Saturday, July 17, 2010

Sometimes Judaism drives me crazy

This morning, I was driving to our Conservative Egalitarian shul. I was giving the d'var torah (congregants give the d'var in the summer when the rabbi is away), and also helping to set up the kiddush (the Sisterhood sets up the kiddush in the summer as well). From the sublime to the mundane, I know.

So on the way, I passed a group of about ten young Chassidic-looking men, walking along the road, looking very hot and tired. Hmm, I thought, why is a group of ten Chassidic men walking through our town? It's just not a common occurrence.

I thought about it a bit, and realized that they were probably walking to the Chabad House in our town for Shabbat services.

Then I thought about it a little more, and realized that they walked right past our shul on their way. Did they even notice it? And if they had, would they have even considered praying there? I think not. You see, our Conservative Egalitarian shul would not meet their standards. We don't have a mechitza. We allow women to participate fully in services, to have aliyot, to read Torah. So no, they would not have felt comfortable at our services.

And that makes me very uncomfortable.

So then I get to shul, and I go into the kitchen, and of course the lights aren't on, so I have to turn on the lights in the kitchen, and in the social hall, which I'm sure you aren't supposed to do on Shabbat, but did I have a choice? And then K and I started pulling things out of the freezer and putting table clothes on tables, and pouring wine and juice, and cutting things up and putting things out...And the question is, we aren't supposed to be working on Shabbat, but how come it's okay for us to be doing all this work to set up the kiddush?

It just drives me crazy. The hypocrisy. The contradictions.

But in the end, the d'var went well, the service was fine, the kiddush was tasty, and a good time was had by all. Even the Chassidic men probably made it to the Chabad house and were happy. Just another Shabbat in our little town.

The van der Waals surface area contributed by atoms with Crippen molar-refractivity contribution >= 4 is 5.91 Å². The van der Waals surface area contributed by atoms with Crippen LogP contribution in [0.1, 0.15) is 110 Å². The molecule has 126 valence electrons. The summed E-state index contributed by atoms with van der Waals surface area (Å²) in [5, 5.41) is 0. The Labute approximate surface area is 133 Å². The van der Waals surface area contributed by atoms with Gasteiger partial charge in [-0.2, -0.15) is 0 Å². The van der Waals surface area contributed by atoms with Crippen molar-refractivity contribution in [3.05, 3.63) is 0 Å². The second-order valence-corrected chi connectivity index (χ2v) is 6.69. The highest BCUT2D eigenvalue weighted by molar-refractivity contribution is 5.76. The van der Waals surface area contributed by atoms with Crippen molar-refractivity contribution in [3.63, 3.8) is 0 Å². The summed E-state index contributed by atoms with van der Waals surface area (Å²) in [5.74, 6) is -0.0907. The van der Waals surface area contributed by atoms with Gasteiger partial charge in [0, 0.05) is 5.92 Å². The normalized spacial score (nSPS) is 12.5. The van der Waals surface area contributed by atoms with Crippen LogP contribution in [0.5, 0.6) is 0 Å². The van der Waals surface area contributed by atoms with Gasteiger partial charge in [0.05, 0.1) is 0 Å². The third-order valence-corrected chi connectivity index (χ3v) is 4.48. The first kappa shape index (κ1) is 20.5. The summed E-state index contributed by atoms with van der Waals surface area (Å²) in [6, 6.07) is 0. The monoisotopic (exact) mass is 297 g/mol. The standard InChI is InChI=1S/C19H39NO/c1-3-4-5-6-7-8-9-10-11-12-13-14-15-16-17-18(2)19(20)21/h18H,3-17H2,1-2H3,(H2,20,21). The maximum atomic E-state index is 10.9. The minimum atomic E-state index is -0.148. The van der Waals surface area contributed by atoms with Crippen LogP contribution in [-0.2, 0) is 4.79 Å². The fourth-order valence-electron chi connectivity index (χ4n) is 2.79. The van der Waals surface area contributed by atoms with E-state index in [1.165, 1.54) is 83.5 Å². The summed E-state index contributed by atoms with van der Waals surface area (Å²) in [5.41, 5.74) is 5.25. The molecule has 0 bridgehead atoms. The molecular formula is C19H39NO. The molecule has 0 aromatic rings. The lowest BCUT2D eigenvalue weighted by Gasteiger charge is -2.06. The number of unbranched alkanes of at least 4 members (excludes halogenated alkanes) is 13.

OneTiredEma said...

(Hi, found you via Ask Moxie.)

But would you have felt comfortable at Chabad? It kind of cuts both ways. What if there were only way to express Jewish identity? Somehow I think that would lose more Jews than are already unaffiliated/disinterested.

I understand your feeling about "not working" being a lot of work sometimes. In the same-but-opposite vein, my daughter has struggled in the past with not being able to create art on Shabbat, because she does not think of that as work--it is her passion. But we are able to trade it for special things that only happen on Shabbat (children's tefila + treats at shul, eating the challah she makes with me, special touches at meals, etc).

FollowUpQuestion said...

Amens all around, Adena! I question the same things.

Anonymous said...

"And the question is, we aren't supposed to be working on Shabbat, but how come it's okay for us to be doing all this work to set up the kiddush?
This exact question is dealt withby Rabbi David Fohrman here:
The 3rd lecture on the page primarily addresses the nature of and reason for the prohibition of work on Shabbat. Your question comes up about halfway through the lecture but much of the first half of the lecture is necessary introduction.
Hope this helps

Anonymous said...

Sorry. I forgot to link it.